Asked whether he still thought bankruptcy was the right route, he said, "I do. Emphatically. I understand there are others who would disagree with that assessment. It's over and done. And I hope the community will rally around the orchestra. I think it's a time of great opportunity."
When it filed its Chapter 11 petition in April 2011, the Philadelphia Orchestra became the first major U.S. orchestra to declare bankruptcy. The case took longer (15½ months) and was more expensive (almost $10 million in professional fees and expenses) than expected.
The association succeeded in most of what it set out to do, though the action was not without substantial risk and high costs. A deeply concessionary labor deal with musicians was reached despite the threat of a strike. Several musicians have left or are planning to leave for other jobs.
The association was able to withdraw from a national musicians' pension fund and shift its burden to the federal agency that insures pensions by negotiating a $1.75 million settlement with the pension fund, avoiding potentially lengthy litigation.
A merger-in-process with the Philly Pops was ended after a $1.25 million settlement payment from the association to the Pops was agreed upon.
Talks with the Kimmel Center produced rent concessions for the orchestra's use of Verizon Hall.
Bankruptcy triggered a revamped contract with the Annenberg Foundation giving the philanthropy greater oversight and control over how investment income from its $50 million gift would be spent. The money is being moved from the orchestra endowment into an account at Northern Trust.
Although the bankruptcy - official as of Monday - is now behind the association, a few issues linger.
The mechanics of separating the Annenberg money from the orchestra's and transferring it is taking longer than expected, so the association filed a motion Monday to extend to Aug. 31 the time for implementing the new agreement.
"These are invested funds, and some are complicated and some overlap with other parts of the orchestra's endowment," said orchestra lawyer Lawrence G. McMichael. "Some are nontransferable by their nature. This is quite a list of complications we're dealing with."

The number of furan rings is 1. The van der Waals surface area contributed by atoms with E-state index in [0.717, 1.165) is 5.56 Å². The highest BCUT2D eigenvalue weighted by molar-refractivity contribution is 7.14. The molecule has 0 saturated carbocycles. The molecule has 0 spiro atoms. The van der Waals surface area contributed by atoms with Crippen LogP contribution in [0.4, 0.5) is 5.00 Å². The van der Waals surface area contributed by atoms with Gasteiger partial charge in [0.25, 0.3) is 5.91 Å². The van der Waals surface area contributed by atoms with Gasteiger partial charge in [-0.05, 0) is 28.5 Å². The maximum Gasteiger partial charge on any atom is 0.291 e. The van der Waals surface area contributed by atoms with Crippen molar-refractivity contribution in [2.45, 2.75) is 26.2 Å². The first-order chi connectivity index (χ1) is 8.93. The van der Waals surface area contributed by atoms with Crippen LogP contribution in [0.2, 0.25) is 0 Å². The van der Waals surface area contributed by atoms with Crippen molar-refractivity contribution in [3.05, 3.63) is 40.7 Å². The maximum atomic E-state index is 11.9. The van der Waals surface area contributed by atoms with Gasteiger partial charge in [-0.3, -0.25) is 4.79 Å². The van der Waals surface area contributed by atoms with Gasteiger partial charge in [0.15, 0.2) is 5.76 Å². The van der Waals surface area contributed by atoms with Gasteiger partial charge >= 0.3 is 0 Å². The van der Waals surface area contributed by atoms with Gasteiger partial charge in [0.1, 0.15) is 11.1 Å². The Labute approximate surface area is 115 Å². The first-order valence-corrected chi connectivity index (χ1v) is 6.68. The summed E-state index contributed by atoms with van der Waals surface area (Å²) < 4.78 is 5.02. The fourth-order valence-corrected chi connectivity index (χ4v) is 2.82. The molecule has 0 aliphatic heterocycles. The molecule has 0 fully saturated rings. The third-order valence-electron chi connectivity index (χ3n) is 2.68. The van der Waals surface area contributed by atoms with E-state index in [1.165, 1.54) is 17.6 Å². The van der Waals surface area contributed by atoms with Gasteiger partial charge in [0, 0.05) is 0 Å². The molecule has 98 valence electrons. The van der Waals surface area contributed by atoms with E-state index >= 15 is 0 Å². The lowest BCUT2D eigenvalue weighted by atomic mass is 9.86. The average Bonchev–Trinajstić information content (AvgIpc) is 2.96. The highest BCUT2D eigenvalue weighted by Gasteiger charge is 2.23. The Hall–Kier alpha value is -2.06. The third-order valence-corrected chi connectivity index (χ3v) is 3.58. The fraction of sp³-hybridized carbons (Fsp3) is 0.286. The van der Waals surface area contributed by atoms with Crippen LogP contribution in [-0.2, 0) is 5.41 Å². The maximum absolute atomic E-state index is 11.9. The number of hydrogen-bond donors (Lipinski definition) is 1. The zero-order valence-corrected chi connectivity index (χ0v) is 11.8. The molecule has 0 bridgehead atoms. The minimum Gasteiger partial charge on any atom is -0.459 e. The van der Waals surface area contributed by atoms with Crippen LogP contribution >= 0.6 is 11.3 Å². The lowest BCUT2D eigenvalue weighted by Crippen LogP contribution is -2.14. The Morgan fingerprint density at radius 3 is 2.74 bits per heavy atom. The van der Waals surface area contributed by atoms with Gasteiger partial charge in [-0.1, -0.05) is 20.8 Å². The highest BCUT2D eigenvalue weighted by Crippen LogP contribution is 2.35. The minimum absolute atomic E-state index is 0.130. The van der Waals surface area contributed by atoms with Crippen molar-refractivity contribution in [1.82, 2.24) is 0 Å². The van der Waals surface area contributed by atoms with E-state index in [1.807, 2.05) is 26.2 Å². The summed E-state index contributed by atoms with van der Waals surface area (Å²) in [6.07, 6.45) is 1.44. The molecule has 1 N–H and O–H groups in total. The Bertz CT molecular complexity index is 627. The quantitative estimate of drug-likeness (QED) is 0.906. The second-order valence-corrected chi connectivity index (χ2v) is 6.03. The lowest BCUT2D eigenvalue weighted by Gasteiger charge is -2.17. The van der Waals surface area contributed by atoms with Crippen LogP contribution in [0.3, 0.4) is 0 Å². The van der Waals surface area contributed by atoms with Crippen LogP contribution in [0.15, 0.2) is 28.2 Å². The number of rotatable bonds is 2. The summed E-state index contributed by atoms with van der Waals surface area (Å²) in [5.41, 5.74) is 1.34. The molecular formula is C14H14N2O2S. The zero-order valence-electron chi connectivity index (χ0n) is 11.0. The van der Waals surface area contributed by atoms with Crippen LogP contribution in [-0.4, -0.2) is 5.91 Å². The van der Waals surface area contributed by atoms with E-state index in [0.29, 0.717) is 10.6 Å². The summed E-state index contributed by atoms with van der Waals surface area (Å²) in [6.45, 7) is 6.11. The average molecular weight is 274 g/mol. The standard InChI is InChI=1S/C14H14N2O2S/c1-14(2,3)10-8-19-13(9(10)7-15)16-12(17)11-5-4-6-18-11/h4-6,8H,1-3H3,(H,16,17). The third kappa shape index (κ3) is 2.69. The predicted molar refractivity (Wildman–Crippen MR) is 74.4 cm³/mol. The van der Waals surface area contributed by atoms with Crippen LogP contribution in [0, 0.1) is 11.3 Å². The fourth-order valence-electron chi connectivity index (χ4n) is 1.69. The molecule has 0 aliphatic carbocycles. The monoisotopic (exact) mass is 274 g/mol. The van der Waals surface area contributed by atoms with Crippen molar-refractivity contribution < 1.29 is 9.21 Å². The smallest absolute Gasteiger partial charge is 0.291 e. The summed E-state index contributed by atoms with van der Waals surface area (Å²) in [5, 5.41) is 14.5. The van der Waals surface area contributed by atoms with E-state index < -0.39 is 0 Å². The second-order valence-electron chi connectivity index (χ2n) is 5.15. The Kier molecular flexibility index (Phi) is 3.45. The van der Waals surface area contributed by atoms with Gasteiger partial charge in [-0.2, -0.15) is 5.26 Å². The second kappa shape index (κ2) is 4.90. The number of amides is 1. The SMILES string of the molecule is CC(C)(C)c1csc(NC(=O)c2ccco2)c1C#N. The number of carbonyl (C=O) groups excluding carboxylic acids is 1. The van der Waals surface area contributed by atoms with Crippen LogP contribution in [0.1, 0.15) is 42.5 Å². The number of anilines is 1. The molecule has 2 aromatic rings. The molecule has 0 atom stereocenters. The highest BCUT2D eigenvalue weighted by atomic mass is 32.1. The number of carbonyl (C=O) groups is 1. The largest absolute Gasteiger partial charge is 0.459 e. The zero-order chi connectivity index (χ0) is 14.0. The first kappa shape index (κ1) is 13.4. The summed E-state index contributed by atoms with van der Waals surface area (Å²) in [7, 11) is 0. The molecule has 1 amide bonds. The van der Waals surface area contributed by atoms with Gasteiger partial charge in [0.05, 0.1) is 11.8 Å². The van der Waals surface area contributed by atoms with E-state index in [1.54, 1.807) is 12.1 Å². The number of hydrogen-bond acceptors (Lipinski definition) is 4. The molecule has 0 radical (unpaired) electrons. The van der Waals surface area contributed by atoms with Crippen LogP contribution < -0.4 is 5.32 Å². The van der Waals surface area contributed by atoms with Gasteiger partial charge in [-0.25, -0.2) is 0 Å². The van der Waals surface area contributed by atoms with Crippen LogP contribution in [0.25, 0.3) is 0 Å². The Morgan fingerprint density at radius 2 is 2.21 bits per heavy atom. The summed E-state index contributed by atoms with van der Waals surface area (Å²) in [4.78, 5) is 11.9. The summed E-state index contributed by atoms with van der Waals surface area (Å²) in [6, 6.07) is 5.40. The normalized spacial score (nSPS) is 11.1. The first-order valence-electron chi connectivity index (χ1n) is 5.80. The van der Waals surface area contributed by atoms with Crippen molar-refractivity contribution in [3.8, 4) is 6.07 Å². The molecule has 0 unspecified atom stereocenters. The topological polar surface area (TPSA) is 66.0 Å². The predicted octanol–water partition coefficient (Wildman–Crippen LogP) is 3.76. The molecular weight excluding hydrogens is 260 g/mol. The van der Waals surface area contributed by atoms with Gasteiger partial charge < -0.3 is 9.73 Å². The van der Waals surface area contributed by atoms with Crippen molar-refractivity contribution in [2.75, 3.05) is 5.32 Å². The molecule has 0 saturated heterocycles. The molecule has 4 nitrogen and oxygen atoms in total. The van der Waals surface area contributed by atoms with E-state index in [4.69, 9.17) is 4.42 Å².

Litigation continues against a South Korean presenter that failed to make good on payments for two concerts in April 2010. Of $200,000, only $20,000 has been paid.
In addition, a Sept. 24 hearing will consider some of the 85 claims by creditors being contested by the association. "Many of these claims have in fact been paid," as in the case of some guest artists, "or are duplicates," said McMichael, who expects many to be resolved before the hearing date. Several were made by subscribers for tickets to concerts that happened, so they are not entitled to a payment, McMichael said; some are for claim amounts that differ from those in the association's records.
At the June hearing approving its reorganization plan, Frank said, "The orchestra is an important cultural and civic institution, and any Chapter 11 case comes with the risk of failure. Had that occurred, it would have been a great loss for Philadelphia, the region, and the music world."
He expressed his hope that the reorganization would allow the orchestra to "continue to perform for audiences for many years to come."
Contact Peter Dobrin
at 215-854-5611 or firstname.lastname@example.org.
Read his blog at www.philly.com/artswatch.